Remember that just because your kids realize that some of their friends may not be good for them does not mean that they will immediately cut off all those friendships. They may need a little time to end or change problematic friendships. As long as nothing dangerous or abusive is going on, you can give them some time to make some new, healthier choices. No matter what, remember that your kids’ friendships are important to them. If you approach conversations about friendships with openness and respect for your child’s perspective, these conversations will go much more smoothly.
Sarah here. We’re continuing our mini-series on challenging conversations. Last week, Lisa focused on talking with your kids about their medical, mental health and/or learning diagnoses. I’m focusing on a related topic that parents often struggle with- talking with their kids about taking their routine medication.
To be clear, parents often talk with their kids about taking their medicine. They prompt them to take it. They remind them to take it. They hand them their medication. They may even get into arguments with their kids over medication. So, the issue here isn’t that parents avoid talking with their kids about their medicine altogether. It’s that in the midst of these everyday communications about medication, parents often don’t have more meaningful conversations about medication with their kids. And sometimes those are the conversations that are most needed, especially if your child is struggling with their medication adherence.
So, what should you talk about when it comes to medication? Here are some questions you may want to touch on:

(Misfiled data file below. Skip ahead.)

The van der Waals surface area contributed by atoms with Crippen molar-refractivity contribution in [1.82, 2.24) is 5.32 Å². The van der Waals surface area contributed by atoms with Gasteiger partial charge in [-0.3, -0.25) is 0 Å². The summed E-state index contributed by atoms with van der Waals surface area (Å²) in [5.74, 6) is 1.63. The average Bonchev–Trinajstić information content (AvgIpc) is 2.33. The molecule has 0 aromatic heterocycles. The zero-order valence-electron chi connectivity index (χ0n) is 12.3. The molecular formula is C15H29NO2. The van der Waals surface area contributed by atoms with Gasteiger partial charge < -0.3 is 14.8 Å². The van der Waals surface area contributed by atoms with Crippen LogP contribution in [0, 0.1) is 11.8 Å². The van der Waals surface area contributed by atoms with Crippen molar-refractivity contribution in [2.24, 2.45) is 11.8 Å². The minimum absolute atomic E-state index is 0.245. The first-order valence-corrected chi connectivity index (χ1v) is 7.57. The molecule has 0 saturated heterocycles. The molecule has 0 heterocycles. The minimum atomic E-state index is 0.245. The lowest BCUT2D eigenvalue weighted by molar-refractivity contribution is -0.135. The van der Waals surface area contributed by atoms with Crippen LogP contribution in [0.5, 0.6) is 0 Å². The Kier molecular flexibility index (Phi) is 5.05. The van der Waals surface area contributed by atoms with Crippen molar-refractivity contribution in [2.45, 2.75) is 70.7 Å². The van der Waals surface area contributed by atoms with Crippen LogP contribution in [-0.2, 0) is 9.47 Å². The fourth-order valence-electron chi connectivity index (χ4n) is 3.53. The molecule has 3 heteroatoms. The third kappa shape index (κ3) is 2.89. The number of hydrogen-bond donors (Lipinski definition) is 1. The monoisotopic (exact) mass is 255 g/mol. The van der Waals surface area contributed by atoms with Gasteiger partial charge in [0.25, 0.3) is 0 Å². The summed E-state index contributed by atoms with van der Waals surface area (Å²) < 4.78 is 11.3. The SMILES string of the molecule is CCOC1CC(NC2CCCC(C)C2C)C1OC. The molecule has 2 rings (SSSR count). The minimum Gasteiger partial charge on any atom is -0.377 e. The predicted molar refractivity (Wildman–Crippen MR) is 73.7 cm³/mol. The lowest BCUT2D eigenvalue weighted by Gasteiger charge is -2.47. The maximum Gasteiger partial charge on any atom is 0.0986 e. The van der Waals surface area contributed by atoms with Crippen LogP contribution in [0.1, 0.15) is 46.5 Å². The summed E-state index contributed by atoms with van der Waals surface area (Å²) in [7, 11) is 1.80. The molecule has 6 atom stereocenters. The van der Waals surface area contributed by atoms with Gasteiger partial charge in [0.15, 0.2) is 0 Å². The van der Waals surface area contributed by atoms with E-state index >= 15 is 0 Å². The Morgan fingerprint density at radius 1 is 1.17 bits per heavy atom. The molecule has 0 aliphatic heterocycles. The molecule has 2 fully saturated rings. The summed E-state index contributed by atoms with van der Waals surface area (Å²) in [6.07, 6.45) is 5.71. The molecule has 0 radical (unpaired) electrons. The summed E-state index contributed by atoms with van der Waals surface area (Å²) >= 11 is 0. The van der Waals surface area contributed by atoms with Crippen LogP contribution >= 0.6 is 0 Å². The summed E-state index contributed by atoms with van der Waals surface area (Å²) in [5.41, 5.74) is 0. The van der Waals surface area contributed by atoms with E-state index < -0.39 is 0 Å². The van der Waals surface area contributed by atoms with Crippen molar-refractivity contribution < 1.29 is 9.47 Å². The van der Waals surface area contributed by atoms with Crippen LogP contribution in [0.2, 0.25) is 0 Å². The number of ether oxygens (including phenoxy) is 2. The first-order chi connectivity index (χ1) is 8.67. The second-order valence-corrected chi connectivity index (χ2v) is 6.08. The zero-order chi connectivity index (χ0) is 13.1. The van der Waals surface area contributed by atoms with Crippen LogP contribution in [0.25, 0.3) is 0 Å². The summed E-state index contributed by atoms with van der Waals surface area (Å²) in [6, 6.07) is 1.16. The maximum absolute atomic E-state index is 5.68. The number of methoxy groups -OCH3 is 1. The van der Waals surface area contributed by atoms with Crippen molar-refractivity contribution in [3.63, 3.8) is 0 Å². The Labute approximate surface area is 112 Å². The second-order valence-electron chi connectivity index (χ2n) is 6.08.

Having calm and open conversations with your child about their understanding and experience of their medication can help clarify misunderstandings so you can make sure your child has accurate information. It will also give you valuable information about your child’s perspective, which may shed light on any medication adherence struggles that they’re having.
Providing a safe space for your child to talk about their feelings about taking medication is important for helping them feel more empowered in their own treatment. Remember to share key information with your child’s medical provider and encourage your child to participate in that conversation as well. Encourage your child to share information or concerns and to ask questions when meeting with their providers. Doing so will help your child learn self-advocacy skills and will encourage them to be actively engaged in their own healthcare! And those skills will serve them well long after you’re no longer overseeing their medication.
Lisa here. Last week, Sarah introduced our new mini-series where we give tips for talking to your kids about sensitive topics. One of the subjects that often comes up for parents is how to talk to their kids about their medical, psychological, or learning disorder diagnosis. Most parents feel a mix of emotions upon learning their child’s diagnosis – relief at finally getting answers, worry about treatment and prognosis, hopes and fears about the future, etc. In the mix with all these emotions are thoughts about how to explain things to their child. What to tell them, how much to explain, when to tell them, or even whether they should tell them anything at all are decisions parents have to make at the time of diagnosis.
I have worked with many parents who have struggled with what to tell their kids about their diagnosis. This comes up frequently when I evaluate a child for ADHD or for a learning disorder. Some parents’ initial instinct is to tell their child nothing. Other parents want to tell their child something but have no idea what to say.
Here are some general tips I give to the parents who want to say nothing:
Once parents are ready to talk with their kids about their diagnosis, here’s what I tell them:
Feel free to peruse our blog and see what Sarah and Lisa had to say about topics related to your needs as a busy parent. We will talk about everything from parenting values, to life hacks, to realistic self-care.